Images from the Hawai‘i Congressional Papers Collection

Many of the inquiries received by the Hawai‘i Congressional Papers Collection over the years are requests for images–images of Hawai‘i’s members of Congress by themselves, images of them together as a delegation, images of them with VIPs, campaign images, and images of historical events. To better connect researchers with HCPC images, we are happy to share a small collection of images from the Hawai‘i Congressional Papers Collection.

Senator Hiram Fong in the snow in front of the Capitol, March 21, 1967. Senator Hiram L. Fong Papers, Hawai‘i Congressional Papers Collection, University Archives & Manuscripts Department, University of Hawai‘i at Mānoa Library

In this collection, you’ll find a few lighthearted images, like the one above, as well as historically significant images, like an image depicting the first official 50-star flag to be flown above the U.S. Capitol. It was flown on July 4, 1960, and was subsequently presented to the National Memorial Cemetery of the Pacific (Punchbowl). 

These images were selected to showcase some of the notable national and international events that our members of Congress took part in–such as the effort to obtain redress for Japanese Americans interned during WWII, the Watergate hearings, and the Iran-Contra Affair hearings–and also to showcase some of Hawai‘i’s political history.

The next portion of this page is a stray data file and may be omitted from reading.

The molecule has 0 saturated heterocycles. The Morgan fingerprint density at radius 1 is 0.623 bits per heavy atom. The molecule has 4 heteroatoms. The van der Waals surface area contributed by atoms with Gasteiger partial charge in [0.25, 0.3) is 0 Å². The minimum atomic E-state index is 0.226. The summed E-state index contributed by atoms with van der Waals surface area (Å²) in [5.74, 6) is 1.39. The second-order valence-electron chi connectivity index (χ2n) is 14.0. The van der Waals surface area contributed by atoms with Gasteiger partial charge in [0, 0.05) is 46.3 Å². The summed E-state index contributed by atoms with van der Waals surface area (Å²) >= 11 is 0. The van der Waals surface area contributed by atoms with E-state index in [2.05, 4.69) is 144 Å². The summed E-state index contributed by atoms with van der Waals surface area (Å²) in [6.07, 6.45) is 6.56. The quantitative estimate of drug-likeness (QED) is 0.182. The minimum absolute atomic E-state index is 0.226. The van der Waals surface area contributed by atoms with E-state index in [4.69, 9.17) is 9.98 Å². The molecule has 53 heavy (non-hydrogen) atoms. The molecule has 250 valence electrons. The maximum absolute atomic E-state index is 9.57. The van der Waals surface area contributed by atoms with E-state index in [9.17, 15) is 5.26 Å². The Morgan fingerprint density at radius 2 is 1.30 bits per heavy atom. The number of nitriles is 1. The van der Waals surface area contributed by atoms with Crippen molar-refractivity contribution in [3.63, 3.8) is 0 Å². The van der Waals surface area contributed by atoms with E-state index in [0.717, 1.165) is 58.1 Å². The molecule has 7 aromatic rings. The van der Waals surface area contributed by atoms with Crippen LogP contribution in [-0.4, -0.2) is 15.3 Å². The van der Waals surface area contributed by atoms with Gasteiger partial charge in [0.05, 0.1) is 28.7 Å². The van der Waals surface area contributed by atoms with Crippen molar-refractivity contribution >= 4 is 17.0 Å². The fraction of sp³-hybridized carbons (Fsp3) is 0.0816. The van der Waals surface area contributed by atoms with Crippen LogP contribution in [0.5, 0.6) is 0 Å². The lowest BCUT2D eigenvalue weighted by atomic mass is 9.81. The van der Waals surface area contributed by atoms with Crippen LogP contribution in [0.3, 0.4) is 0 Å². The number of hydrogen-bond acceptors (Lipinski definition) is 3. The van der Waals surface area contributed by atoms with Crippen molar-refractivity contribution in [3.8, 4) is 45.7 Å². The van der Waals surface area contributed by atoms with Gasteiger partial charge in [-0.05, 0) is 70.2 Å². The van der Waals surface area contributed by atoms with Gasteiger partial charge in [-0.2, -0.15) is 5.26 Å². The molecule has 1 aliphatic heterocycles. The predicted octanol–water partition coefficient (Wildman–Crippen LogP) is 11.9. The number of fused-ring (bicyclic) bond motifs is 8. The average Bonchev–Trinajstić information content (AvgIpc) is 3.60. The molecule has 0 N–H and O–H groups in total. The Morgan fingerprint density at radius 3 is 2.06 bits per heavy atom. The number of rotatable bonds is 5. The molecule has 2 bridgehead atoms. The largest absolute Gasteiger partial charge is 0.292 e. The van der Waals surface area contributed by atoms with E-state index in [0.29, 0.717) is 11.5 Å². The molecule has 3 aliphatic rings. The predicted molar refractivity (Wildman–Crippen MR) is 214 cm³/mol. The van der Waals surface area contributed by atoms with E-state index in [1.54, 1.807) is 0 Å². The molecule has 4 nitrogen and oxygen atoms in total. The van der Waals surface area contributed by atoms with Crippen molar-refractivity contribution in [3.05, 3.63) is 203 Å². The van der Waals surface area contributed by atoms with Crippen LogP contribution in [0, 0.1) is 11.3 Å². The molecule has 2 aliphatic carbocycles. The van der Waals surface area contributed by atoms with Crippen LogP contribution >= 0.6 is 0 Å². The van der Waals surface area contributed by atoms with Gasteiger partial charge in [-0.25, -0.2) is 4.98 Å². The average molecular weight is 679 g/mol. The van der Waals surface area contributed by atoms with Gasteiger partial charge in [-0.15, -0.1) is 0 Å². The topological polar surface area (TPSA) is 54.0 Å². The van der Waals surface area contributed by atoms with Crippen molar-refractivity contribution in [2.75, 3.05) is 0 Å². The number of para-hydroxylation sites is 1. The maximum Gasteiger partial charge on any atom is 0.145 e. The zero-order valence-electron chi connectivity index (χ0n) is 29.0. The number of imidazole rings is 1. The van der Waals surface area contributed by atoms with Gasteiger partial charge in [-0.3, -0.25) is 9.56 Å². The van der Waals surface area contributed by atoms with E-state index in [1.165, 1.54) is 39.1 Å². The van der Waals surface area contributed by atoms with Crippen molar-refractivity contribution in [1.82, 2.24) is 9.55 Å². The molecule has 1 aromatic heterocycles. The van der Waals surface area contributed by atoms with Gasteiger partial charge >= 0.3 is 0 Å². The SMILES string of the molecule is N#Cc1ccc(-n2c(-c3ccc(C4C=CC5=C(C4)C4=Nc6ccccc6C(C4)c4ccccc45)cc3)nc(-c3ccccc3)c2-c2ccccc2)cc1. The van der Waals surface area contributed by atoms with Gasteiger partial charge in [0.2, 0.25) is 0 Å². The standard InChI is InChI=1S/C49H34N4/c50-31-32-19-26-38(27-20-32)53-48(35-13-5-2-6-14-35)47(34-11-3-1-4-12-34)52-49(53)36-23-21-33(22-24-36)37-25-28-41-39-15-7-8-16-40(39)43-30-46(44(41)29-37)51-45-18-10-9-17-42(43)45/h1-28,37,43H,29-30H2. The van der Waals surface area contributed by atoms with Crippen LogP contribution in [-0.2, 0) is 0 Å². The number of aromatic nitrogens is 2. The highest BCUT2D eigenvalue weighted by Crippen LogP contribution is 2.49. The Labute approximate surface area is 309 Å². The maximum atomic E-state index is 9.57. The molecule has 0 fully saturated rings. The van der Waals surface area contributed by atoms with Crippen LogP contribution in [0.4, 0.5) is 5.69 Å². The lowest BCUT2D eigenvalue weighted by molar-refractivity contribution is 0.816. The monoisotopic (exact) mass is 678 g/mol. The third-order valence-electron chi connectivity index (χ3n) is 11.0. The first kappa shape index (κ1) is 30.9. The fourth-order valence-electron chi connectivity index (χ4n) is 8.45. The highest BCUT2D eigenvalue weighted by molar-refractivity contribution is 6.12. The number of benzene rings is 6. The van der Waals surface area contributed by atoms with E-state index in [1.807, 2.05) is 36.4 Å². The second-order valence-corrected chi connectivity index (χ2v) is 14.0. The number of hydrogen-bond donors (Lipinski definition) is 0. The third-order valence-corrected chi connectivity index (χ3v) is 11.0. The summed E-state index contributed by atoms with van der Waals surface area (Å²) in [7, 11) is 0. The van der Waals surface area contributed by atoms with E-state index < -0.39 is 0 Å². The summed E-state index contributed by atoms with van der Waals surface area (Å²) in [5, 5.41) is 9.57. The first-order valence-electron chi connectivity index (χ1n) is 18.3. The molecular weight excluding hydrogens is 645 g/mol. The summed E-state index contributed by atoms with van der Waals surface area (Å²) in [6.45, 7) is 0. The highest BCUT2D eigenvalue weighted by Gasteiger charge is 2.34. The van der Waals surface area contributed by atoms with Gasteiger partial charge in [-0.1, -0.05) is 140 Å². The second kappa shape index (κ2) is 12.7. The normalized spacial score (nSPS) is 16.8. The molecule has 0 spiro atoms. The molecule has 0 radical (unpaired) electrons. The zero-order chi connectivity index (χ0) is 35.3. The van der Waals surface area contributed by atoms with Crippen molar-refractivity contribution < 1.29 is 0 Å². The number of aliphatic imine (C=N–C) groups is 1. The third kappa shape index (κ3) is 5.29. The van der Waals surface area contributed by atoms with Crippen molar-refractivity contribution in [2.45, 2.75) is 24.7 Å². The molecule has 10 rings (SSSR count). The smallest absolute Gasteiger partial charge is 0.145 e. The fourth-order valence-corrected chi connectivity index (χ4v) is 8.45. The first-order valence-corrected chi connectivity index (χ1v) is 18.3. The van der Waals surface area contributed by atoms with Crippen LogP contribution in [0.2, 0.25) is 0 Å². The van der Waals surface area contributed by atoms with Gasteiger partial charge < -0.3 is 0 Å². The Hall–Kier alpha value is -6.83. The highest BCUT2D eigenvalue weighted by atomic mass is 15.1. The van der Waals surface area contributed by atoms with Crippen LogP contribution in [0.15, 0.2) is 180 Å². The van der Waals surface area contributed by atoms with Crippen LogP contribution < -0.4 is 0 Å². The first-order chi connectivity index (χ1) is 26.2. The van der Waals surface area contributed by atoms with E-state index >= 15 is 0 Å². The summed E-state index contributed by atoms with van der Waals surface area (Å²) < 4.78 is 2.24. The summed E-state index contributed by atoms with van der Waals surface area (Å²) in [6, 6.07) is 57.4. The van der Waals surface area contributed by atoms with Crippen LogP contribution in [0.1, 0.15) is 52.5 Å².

Representative Spark Matsunaga, Representative Tom Gill, Governor John Burns, Lieutenant Governor William S. Richardson, and Senator Daniel Inouye, ca. 1962. Senator Daniel K. Inouye Papers, Hawai‘i Congressional Papers Collection, University Archives & Manuscripts Department, University of Hawai‘i at Mānoa Library.

Of course, there are many images that didn’t make it into the digital image collection: hundreds of images of members posing with their Hawai‘i constituents on the steps of the Capitol or in the Senate dining room; photos of birthday parties and staff holiday parties; family photos; images of volunteers vacuuming 1291 Kapi‘olani Blvd. (which would become 1982 Matsunaga campaign headquarters); lots of pineapples and huli huli chicken. 

To my mind, these images are no less significant. Altogether, the images in the Congressional collections document this multifaceted work, and the many people–staff, volunteers, family, constituents, fellow lawmakers–who are an integral part of the process. 

You can take a look at the digital image collection here.

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